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Combined Book Review of Qualitative Music Therapy Research and Multiple Perspectives

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Langenberg, Mechtild, Aigen, Kenneth & Frömmer, Jorg (Eds.)(1996). Qualitative Music Therapy Research: Beginning Dialogues. Gilsum, NH: Barcelona Publishers.

Smeijsters, Henk (1997). Multiple Perspectives: A Guide to Qualitative Research in Music Therapy. Gilsum, NH: Barcelona Publishers.

Reviewed by Michael L. Zanders, Temple University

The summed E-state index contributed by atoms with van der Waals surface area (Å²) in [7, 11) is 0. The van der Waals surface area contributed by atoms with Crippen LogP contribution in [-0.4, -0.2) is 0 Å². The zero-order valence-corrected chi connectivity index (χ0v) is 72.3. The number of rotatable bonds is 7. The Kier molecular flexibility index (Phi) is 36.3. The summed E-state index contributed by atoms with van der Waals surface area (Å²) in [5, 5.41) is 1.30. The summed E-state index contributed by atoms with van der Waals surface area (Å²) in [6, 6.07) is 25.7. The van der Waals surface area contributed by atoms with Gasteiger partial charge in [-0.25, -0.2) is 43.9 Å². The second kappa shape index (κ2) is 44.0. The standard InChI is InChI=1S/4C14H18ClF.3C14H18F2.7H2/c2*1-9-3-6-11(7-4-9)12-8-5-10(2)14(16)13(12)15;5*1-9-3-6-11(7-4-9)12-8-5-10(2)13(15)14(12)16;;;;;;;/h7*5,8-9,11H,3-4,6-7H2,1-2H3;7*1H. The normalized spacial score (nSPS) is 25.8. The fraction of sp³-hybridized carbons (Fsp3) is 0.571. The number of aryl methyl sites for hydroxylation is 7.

This review examines two books that emerged from the first international symposium for qualitative research in music therapy, held in Düsseldorf Germany in 1994. The purpose of the symposium was to inaugurate an international discourse on the nature of qualitative research in music therapy, and the specific research models developed by the featured speakers. The first book, Qualitative Music Therapy Research: Beginning Dialogues, edited by Mechtild Langenberg, Kenneth Aigen, and Jorg Frömmer (1996), is a collection of carefully crafted scholarly communications about the many topics and issues that arose from the symposium. The second book, Multiple Perspectives: A Guide to Qualitative Research in Music Therapy, written by Henk Smeijsters (1997) is a continuing dialogue from the symposium, further elaborating on Smeijsters’ chapters in the first book.